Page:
Huge revelation coming: I’m a girl who loves Pride & Prejudice. It’s such a shame that I’m in the minority on that; I really wish more girls would start liking this book, it’s quite good…
In Jane Austen’s Pride & Prejudice, Elizabeth Bennet, the second eldest daugher of a poor country gentleman, has little physical description. She’s touted as being “not half so handsome as Jane [the eldest daughter], nor half so good humored as Lydia [the youngest daughter].” The most detailed description we get of her comes from the narrator, assuming the mind of Mr. Darcy
Occupied in observing Mr. Bingley’s attentions to her sister, Elizabeth was far from suspecting that she was herself becoming an object of some interest in the eyes of his friend. Mr. Darcy had at first scarcely allowed her to be pretty; he had looked at her without admiration at the ball; and when they next met, he looked at her only to criticise. But no sonner had he made it clear to him and his friends that she had hardly a good feature in her face, than he began to find it was rendered uncommonly intelligent by the beautiful expression of her dark eyes. To this discovery succeeded some others equally mortifying. Though he had detected with a critical eye more than one failure of perfect symmetry in her form, he was forced to acknowledge her figure to be light and pleasing; and in spite of his asserting that her manners were nothing of those of the fashionable world, he was caught by their easy playfulness. Of this she was perfectly unaware; — to her he was only the man who made himself agreeable no where, and who had not thought her handsome enough to dance with.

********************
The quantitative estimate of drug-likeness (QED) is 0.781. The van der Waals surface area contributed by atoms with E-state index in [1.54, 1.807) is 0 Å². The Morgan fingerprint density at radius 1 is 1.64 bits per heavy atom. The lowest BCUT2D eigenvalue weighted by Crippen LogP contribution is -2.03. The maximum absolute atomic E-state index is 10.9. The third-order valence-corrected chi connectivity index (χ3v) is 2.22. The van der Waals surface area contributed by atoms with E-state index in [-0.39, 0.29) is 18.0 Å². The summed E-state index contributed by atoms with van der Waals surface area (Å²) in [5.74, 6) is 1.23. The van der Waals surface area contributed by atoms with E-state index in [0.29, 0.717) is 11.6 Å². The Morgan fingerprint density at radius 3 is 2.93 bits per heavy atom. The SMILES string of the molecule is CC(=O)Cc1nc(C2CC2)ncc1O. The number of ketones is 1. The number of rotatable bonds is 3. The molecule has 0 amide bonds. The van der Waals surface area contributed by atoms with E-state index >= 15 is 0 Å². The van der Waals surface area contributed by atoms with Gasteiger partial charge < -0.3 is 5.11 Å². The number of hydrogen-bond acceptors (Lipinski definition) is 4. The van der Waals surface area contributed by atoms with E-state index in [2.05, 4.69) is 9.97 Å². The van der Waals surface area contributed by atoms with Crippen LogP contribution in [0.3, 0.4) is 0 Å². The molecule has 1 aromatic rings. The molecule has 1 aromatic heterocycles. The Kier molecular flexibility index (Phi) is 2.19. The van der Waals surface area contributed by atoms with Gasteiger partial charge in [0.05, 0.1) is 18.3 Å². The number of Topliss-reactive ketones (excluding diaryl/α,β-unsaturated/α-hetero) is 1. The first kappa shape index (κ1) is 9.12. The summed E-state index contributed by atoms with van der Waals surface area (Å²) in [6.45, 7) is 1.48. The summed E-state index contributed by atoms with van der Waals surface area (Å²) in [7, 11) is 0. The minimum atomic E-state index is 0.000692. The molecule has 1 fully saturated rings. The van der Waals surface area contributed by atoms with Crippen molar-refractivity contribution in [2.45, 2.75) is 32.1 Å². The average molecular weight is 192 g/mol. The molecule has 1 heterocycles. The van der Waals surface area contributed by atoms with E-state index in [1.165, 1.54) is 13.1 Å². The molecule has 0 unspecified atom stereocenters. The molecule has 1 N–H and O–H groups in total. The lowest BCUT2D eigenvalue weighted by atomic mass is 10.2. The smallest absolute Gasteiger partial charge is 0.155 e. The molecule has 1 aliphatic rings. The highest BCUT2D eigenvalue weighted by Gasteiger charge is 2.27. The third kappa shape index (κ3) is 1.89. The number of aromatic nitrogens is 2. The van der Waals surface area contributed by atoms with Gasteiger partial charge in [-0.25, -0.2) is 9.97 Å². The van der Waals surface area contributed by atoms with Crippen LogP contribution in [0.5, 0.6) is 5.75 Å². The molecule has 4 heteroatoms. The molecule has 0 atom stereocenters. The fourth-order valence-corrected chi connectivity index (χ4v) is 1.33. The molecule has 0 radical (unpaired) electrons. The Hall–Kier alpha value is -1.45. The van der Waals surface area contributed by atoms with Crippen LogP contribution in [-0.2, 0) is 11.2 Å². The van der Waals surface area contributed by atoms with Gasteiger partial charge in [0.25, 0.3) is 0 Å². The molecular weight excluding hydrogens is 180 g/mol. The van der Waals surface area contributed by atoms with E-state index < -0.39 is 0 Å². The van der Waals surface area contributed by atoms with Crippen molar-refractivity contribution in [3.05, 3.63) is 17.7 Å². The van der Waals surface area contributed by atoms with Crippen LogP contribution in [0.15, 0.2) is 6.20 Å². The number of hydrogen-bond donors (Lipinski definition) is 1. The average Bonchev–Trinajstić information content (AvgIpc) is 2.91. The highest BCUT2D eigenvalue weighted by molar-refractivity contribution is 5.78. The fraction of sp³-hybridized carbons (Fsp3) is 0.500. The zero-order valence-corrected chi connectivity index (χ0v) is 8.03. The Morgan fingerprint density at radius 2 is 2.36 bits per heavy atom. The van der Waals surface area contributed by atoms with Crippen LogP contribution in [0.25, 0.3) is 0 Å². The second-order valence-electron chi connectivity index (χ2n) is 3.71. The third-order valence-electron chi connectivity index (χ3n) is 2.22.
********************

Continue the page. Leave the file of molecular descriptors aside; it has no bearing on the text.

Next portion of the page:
Since that description doesn’t give us much to work with style-wise, I’ll take my cues from Chapter 4 of The Making of Pride And Prejudice by Sue Birtwistle and Susie Conklin. What? It came with the deluxe DVD set of the classic BBC version of the story. You know you own it (or wish you did).
For Elizabeth I wanted to create a wardrobe that complemented the direct and practical aspects of her character. I chose colours that had an earthiness to them – a lot of browns, for example. I particularl liked her in a curry colour. I think the sraw bonnet, the one that has a scrunchy look, really suits her character, too…Overall I wanted a nice, straightforward look that was pretty but not fussy. And since Elizabeth is a very active girl, it was quite important that she had clothes that allowed her to move very easily and naturally.
That description, coupled with the style of empire waists and short jackets of the time, leads to this as a contemporary version:
And if you’re a Pride & Prejudice fan, check out olivebite’s new giveaway: http://olivebites.blogspot.com/2010/04/giveaway-brookish-mr-darcy-proposal-mug.html